Lightcraft's Previzion

Lightcraft's Previzion now includes full support for encoded cranes and jibs using Encodacam and Kuper motion control technologies. They've also enhanced their photogrammetry tools for even higher resolution texture mapping and rapid virtual set construction with enhanced texture baking tools and export functions to Mari. With this new crane support option, Previzion users can enjoy an entirely new level of options for precision real to virtual integration. 

Mo-Sys Chameleon

Mo-Sys Chameleon is similar to Previzion in that it too provides precision alignment between real and virtual worlds. Through use of its numerous tracking solutions Mo-Sys is very flexible and provides custom solutions with their own cranes and remote pan/tilt heads along with bolt-on tracking solutions for non-MoSys cranes and jibs. Through Chameleon, imported 3D scenes from Maya, Max, or XSI will provide the virtual world integration you're looking for. 

Video Cards: 

Every previs artist has a personal connection to their video card. Well at least I do. I'm always looking for more RAM, faster speeds, and anything that will increase my previs throughput. Nvidia was present sporting their new Fermi based Quadro lineup. With their new Digital Video Pipeline, Nvidia will couple highend Quadro GPUs with SDI Capture and Output that will really turn your head. There's even a stereo option. Look for web based stereo delivery at your home coming soon. 

Quadro 6000 w/SDI i/O Option



Another vendor, Cubix, wants to make sure you can stuff as many of those Quadro bad boys as you want into their little box. Designed to provide PCI-E expansion capabilities to Mac or PCs, Cubix provides you with the ability to create your own portable GPU supercomputer in a  box.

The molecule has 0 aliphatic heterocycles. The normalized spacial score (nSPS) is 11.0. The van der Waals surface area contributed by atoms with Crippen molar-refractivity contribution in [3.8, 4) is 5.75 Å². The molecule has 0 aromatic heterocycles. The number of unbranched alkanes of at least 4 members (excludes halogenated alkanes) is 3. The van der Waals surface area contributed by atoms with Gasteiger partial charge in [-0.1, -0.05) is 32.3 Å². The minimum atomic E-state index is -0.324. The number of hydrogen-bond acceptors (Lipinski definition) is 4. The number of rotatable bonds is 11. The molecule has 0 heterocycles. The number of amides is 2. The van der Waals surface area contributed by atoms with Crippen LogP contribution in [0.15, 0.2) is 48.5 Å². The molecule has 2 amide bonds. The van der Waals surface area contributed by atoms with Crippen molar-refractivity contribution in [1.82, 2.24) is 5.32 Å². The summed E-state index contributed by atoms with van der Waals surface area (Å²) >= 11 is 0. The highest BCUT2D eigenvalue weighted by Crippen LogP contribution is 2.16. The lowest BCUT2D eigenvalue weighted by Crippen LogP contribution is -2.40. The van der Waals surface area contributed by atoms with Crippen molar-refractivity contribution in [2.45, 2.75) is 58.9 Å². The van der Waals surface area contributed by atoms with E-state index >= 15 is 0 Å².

Adobe Booth

2D Software:

With the advancements in GPU technologies, there's also new software tools to take advantage of them. Adobe announced CS5.5 in which its Mercury Engine will take advantage of every gigaflop these cards have to offer. After Effects and Premiere will benefit highly from this enhancement.

Apple and Avid stepped up their game as well by expanding their editing solutions to take advantage of these technologies. Final Cut Pro is now 64-bit native and tosses in OpenCL support which makes me want to buy a Quadro for my Mac right now. 

Autodesk Booth

3D Software:

How else could we do what we do without a 3D software package? Autodesk, Newtek, and Maxon were all present showing off new tools in Maya 2012, Mudbox, Lightwave 10, and Cinema 4D. 


I know for me, sitting at my desk all day plays havoc on my back. I happened to see this console from TBC which really got me excited. Sure, adjustable desks are nothing new, but this one has a nice combination of form and function. Plus I love the idea of being able to stand at my workstation on short notice. 

I've got more planned for you including an in-depth examination of Silverdraft's Mobilviz previs studio on wheels for my next blog entry. 

For more information on previsualization check out Brian's website or follow him on Twitter